NATO countries have insufficient air defense assets to protect the alliance's eastern flank from possible Russian attack, the Financial Times reports, citing its own informed sources.

Referring to confidential defense plans developed last year, the news site says NATO countries are able to provide less than 5 percent of the air defense capabilities deemed necessary to protect allies in Central and Eastern Europe from a full-scale attack.

Speaking to the publication, a senior NATO diplomat said the ability to defend against missiles and air strikes was “a major part of the plan to defend eastern Europe from invasion”, adding: “And right now, we don’t have that.”

Journalists cite the current war in Ukraine as an example, emphasizing the importance of air defense. We are now seeing Kyiv asking the West for additional systems and missiles to protect its cities, troops and power grid from daily bombardment.


The prime ministers of Greece and Poland, Kyriakos Mitsotakis and Donald Tusk described air defense as a “major vulnerability in our security”, adding that the war in Ukraine has “[taught] us lessons that we can no longer ignore”

In a major defense review last year, the British government described the challenge of protecting “against attack from the skies” as being “its most acute for over 30 years.”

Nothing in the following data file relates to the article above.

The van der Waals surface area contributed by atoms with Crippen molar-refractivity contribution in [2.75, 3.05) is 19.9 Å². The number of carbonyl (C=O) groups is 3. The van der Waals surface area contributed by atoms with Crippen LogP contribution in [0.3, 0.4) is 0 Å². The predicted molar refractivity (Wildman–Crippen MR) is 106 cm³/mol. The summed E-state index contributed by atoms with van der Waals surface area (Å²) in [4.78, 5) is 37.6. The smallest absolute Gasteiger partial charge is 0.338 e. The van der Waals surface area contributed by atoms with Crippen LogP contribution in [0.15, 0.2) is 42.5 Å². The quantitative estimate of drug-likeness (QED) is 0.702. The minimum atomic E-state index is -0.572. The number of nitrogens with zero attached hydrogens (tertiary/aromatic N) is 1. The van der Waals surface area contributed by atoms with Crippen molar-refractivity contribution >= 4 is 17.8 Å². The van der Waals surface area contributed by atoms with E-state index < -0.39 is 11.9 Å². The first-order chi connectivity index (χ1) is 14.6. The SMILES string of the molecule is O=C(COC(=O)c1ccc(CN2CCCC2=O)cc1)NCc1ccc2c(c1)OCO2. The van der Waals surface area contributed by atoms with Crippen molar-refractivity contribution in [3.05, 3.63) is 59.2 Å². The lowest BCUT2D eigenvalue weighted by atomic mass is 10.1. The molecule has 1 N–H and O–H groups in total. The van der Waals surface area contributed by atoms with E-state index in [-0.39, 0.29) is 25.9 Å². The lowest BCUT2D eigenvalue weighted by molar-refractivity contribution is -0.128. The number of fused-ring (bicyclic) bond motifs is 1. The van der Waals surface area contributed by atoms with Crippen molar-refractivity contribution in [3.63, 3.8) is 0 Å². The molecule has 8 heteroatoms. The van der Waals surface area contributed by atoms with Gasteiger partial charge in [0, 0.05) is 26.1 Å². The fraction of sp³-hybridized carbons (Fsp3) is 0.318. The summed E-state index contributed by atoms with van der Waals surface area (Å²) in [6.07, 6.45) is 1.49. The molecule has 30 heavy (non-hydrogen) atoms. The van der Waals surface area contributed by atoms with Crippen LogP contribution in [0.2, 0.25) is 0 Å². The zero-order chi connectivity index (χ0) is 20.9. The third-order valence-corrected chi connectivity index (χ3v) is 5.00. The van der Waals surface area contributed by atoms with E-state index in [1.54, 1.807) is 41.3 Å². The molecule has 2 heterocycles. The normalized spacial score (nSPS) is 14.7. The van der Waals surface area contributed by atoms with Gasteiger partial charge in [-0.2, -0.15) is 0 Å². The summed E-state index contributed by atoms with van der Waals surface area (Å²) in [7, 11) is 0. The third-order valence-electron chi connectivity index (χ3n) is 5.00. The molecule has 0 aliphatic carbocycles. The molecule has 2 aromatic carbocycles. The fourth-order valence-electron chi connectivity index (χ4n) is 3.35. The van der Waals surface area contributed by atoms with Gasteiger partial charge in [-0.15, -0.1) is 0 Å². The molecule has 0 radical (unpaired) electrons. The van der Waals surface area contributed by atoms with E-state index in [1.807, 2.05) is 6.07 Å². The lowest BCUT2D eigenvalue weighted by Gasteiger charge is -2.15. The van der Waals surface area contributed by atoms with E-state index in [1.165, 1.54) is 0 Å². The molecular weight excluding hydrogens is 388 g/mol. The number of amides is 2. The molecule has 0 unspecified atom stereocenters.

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The Ukrainian Defense Ministry has returned a large amount of surplus ammunition to the Armed Forces, which had been sent to enterprises for disposal before Russia's full-scale invasion.

Western fears have been heightened by the proliferation of cheap, long-range attack drones being used in the military conflict in Ukraine, the sources said.

According to the official who spoke to the FT, NATO's new defense plans also significantly increase the requirements for air and missile defense in terms of numbers and readiness.  Allies are investing in new air defense capabilities, including fighter jets, to ensure NATO's deterrent against Russia remains strong.

In particular, the EU countries are currently discussing the creation of the “European Sky Shield”, a project that Germany proposed last year.


Immediately after Russia's full-scale invasion of Ukraine in February 2022, the United States deployed the Patriot air defense system to protect an airport in southern Poland that had become a hub for the delivery of Western weapons to Kyiv.

But officials say that NATO members have so few of these systems that their ability to deploy them outside their own territories is very limited.

NATO is currently discussing the possibility of securing the airspace over Western Ukraine and training Kyiv’s troops on their own soil, according to sources quoted in BILD.

Several member countries, including Estonia, the UK, Poland, Canada, Lithuania, and France, are advocating for increased support for Kyiv, potentially extending it onto Ukrainian territory.

In 2023, Finland and Sweden, which had previously maintained neutral status, joined NATO. Both applied in May 2022 against a full-scale invasion of Ukraine.

Putin was surprised that “Finland was dragged into NATO” as they had the most “heartfelt, warmest relationship.” He assessed Finland’s justification for the move as. “Nonsense.”

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